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Inflammasomes and inflammatory skin diseases

Author: Sheida Naderi-Azad, medical student, University of Toronto Faculty of Medicine, Toronto, ON, Canada. DermNet NZ Editor in Chief: Adjunct Assoc. Prof. Amanda Oakley, Dermatologist, Hamilton, New Zealand. December 2019.


What is the innate immune response?

The innate immune response refers to the parts of the immune system that are immediately functional. It includes:

  • Physical barriers such as the tight junctions between cells of the epithelium and the mucociliary layer that overlays the epithelium in the respiratory, gastrointestinal, and genitourinary tracts
  • White blood cells that identify and eliminate pathogens non-specifically
  • Membrane-bound receptors and intracellular proteins — such as inflammasomes — that bind and eliminate invading microbes through a signal cascade [1].

What is an inflammasome?

An inflammasome is a part of the innate immune system. It is an intracellular complex that binds microbes and creates a signal cascade to attack them.

Inflammasomes include [2]:

  • The nucleotide-binding oligomerisation domain (NOD)-like receptor (NLR) P3 inflammasome
  • The absent in melanoma 2 (AIM2) inflammasome
  • The NLRC4 inflammasome
  • The pyrin inflammasome.

An inflammasome consists of [3]:

  • A molecular pattern recognition receptor (PRR)
  • An apoptosis-associated speck-like protein containing a caspase-recruitment domain (ASC) adaptor protein
  • A caspase-1 enzyme.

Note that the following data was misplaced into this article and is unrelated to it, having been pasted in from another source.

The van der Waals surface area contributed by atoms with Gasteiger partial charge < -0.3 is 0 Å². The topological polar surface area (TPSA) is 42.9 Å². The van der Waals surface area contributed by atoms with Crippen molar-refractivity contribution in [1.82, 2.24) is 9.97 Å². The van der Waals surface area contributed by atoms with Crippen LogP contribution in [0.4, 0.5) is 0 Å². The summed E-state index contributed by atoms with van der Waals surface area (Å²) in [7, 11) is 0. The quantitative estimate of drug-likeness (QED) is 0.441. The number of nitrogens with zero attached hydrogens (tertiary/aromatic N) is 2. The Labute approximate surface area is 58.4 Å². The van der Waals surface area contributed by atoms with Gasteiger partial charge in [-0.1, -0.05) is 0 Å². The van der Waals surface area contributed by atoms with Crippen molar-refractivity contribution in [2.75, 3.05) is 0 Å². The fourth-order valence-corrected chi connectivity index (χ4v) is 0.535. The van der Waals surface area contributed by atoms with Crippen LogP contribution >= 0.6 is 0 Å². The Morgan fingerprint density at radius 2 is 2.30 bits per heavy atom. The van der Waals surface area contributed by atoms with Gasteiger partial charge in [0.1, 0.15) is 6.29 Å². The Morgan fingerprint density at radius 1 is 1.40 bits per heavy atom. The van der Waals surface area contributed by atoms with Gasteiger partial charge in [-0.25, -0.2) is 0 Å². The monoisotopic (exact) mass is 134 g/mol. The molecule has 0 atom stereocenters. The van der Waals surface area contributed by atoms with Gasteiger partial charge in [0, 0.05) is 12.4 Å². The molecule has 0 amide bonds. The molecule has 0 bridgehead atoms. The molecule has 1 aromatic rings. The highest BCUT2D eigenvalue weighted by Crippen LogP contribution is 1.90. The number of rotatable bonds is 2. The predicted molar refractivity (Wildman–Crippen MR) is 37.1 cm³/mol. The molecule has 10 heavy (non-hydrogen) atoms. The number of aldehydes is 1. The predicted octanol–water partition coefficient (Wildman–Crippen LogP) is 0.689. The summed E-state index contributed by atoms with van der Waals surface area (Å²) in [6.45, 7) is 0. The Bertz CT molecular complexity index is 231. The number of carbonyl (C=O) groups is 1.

Inflammasomes regulate the immunological response to exogenous stimuli (eg, bacteria) and endogenous stimuli (eg, neoplasia) via cytokine secretion, particularly interleukin (IL)-1β and IL-18, and induce neutrophil recruitment [4].

Inflammasomes also play an important role in acute and chronic inflammatory diseases [4].

What is an inflammatory skin disease?

Inflammatory skin diseases are characterised by the activation of the innate and adaptive immune system via the production of pro-inflammatory cytokines [4]. They are classified as autoimmune diseases and autoinflammatory syndromes or diseases.

Autoimmune inflammatory skin diseases such as vitiligo and lupus erythematosus involve aberrant responses to autoantigens, controlled by B cells and T cells, with the presence of autoantibodies.

Autoinflammatory skin diseases such as periodic fever syndromes and neutrophilic dermatoses involve activation of innate immune system cells (macrophages, neutrophils, mast cells and natural killer [NK] cells), resulting in tissue damage in the absence of autoantigens and autoantibodies. 

Some skin diseases such as psoriasis have autoimmune and autoinflammatory components [4].

We use the examples of allergic contact dermatitis and psoriasis to illustrate the role that inflammasomes have in chronic inflammatory skin diseases.

Skin conditions in which inflammasomes are present

Inflammasomes in allergic contact dermatitis